general or in a specific state of partial knowledge and partial
ignorance, in order to find and establish further knowledge.
One example of such a principle
is: "Human beings can learn from experience"; another is Clifford's own
"we may add to our experience on the assumption
of a uniformity in nature". Both may be false, and both go
beyond present experience and present knowledge, but it is hard to see
how human beings could reach rational beliefs without them, or would
want to try if they believed otherwise. (For more along these lines see On
Principles Of Scientific Explanation.) Text.
"What shall we say of that authority, more
venerable and august than any individual witness, the time-honoured
tradition of the human race? An atmosphere of beliefs and conceptions
has been formed by the labours and struggles of our forefathers, which
enables us to breathe amid the various and complex circumstances of our
life. It is around and about us and within us; we cannot think except
in the forms and processes of thought which it supplies. Is it possible
to doubt and to test it? and if possible, is it right?"
Here Clifford in fact asks what
is the value of tradition, of whatever kind.
The brief answer is: It is a mass
of belief and practices that at some point may have helped some men to
help them survive and have a somewhat better or more pleasant life than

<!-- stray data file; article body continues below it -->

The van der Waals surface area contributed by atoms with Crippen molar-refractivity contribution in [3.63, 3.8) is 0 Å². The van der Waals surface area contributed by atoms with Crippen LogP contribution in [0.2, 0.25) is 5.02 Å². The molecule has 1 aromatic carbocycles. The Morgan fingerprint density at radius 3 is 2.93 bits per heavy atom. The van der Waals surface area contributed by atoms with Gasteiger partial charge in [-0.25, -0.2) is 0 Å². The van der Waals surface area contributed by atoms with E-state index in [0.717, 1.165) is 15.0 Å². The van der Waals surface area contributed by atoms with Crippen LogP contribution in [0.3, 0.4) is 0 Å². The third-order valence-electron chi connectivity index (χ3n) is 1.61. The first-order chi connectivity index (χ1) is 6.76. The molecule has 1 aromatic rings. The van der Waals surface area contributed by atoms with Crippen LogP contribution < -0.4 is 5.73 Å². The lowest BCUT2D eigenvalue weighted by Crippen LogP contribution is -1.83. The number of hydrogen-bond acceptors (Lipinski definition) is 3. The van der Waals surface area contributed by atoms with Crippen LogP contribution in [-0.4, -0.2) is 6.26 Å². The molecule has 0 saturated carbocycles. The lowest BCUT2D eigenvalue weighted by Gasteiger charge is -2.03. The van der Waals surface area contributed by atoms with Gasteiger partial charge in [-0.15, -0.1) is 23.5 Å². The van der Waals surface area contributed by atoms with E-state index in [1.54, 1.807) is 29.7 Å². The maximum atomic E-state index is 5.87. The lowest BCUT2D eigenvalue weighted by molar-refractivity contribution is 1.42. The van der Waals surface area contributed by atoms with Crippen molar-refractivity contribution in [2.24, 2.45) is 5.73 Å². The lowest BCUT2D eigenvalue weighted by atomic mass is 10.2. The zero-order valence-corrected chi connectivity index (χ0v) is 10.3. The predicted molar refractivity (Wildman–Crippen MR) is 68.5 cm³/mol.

they would have without it.
And the general proviso is: Even
so, that is no good reason to believe this is currently so, or is true
for all ot other men, and is no reason at all not to rationally
investigate and test traditional beliefs and practices.
"We shall find reason to answer that it is not
only possible and right, but our bounden duty; that the main purpose of
the tradition itself is to supply us with the means of asking
questions, of testing and inquiring into things; that if we misuse it,
and take it as a collection of cut-and-dried statements to be accepted
without further inquiry, we are not only injuring ourselves here, but,
by refusing to do our part towards the building up of the fabric which
shall be inherited by our children, we are tending to cut off ourselves
and our race from the human line."
Indeed - though it may not be "the main purpose of the tradition". Even so, any tradition that survived is surely good
for something, or it would not have survived, and is surely fit to be
questioned in all respects. For what cannot be questioned and debated
must be a dictatorial belief, that is probably suited to help dictators
survive, and is not rationally fit to be believed. Text.
"Here the only reason for belief is that
everybody has believed the thing for so long that it must be true. And
yet the belief was founded on fraud, and has been propagated by
This seems to be an adequate
summary in two statements of the history of all religions. Text.
"That man will undoubtedly do right, and be a
friend of men, who shall call it in question and see that there is no
evidence for it, help his neighbours to see as he does, and even, if
need be, go into the holy tent and break the medicine."
Here Clifford in fact insists on the